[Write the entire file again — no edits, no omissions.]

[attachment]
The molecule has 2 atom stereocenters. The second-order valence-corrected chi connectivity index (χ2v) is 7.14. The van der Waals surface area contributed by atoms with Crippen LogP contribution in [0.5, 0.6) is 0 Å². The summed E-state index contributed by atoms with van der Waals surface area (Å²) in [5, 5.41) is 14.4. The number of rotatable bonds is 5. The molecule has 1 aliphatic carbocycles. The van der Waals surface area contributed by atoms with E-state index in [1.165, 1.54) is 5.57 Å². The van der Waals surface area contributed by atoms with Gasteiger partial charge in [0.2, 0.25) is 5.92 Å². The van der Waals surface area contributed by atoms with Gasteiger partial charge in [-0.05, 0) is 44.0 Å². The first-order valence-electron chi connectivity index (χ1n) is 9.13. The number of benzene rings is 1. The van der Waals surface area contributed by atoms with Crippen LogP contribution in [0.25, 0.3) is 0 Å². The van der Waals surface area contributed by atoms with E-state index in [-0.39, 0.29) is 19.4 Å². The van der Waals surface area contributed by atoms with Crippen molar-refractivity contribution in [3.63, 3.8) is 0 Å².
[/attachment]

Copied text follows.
The molecule has 2 atom stereocenters. The second-order valence-corrected chi connectivity index (χ2v) is 7.14. The van der Waals surface area contributed by atoms with Crippen LogP contribution in [0.5, 0.6) is 0 Å². The summed E-state index contributed by atoms with van der Waals surface area (Å²) in [5, 5.41) is 14.4. The number of rotatable bonds is 5. The molecule has 1 aliphatic carbocycles. The van der Waals surface area contributed by atoms with E-state index in [1.165, 1.54) is 5.57 Å². The van der Waals surface area contributed by atoms with Gasteiger partial charge in [0.2, 0.25) is 5.92 Å². The van der Waals surface area contributed by atoms with Gasteiger partial charge in [-0.05, 0) is 44.0 Å². The first-order valence-electron chi connectivity index (χ1n) is 9.13. The number of benzene rings is 1. The van der Waals surface area contributed by atoms with Crippen LogP contribution in [0.25, 0.3) is 0 Å². The van der Waals surface area contributed by atoms with E-state index in [-0.39, 0.29) is 19.4 Å². The van der Waals surface area contributed by atoms with Crippen molar-refractivity contribution in [3.63, 3.8) is 0 Å².